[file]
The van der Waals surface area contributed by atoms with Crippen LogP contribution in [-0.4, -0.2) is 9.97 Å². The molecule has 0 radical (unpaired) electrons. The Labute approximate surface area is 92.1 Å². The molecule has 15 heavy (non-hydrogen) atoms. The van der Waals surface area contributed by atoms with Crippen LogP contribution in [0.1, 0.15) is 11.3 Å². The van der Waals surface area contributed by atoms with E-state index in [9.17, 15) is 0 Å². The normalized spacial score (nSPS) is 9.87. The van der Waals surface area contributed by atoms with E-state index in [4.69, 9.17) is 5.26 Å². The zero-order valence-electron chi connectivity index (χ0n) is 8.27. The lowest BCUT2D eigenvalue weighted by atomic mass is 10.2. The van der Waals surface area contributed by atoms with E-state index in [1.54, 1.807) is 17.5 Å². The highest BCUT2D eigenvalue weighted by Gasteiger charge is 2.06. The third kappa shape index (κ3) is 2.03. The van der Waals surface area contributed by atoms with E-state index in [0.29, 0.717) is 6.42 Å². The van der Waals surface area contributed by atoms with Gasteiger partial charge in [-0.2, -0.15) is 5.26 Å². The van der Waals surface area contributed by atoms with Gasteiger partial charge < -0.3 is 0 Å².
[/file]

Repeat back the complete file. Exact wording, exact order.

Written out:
The van der Waals surface area contributed by atoms with Crippen LogP contribution in [-0.4, -0.2) is 9.97 Å². The molecule has 0 radical (unpaired) electrons. The Labute approximate surface area is 92.1 Å². The molecule has 15 heavy (non-hydrogen) atoms. The van der Waals surface area contributed by atoms with Crippen LogP contribution in [0.1, 0.15) is 11.3 Å². The van der Waals surface area contributed by atoms with E-state index in [9.17, 15) is 0 Å². The normalized spacial score (nSPS) is 9.87. The van der Waals surface area contributed by atoms with E-state index in [4.69, 9.17) is 5.26 Å². The zero-order valence-electron chi connectivity index (χ0n) is 8.27. The lowest BCUT2D eigenvalue weighted by atomic mass is 10.2. The van der Waals surface area contributed by atoms with E-state index in [1.54, 1.807) is 17.5 Å². The highest BCUT2D eigenvalue weighted by Gasteiger charge is 2.06. The third kappa shape index (κ3) is 2.03. The van der Waals surface area contributed by atoms with E-state index in [0.29, 0.717) is 6.42 Å². The van der Waals surface area contributed by atoms with Gasteiger partial charge in [-0.2, -0.15) is 5.26 Å². The van der Waals surface area contributed by atoms with Gasteiger partial charge < -0.3 is 0 Å².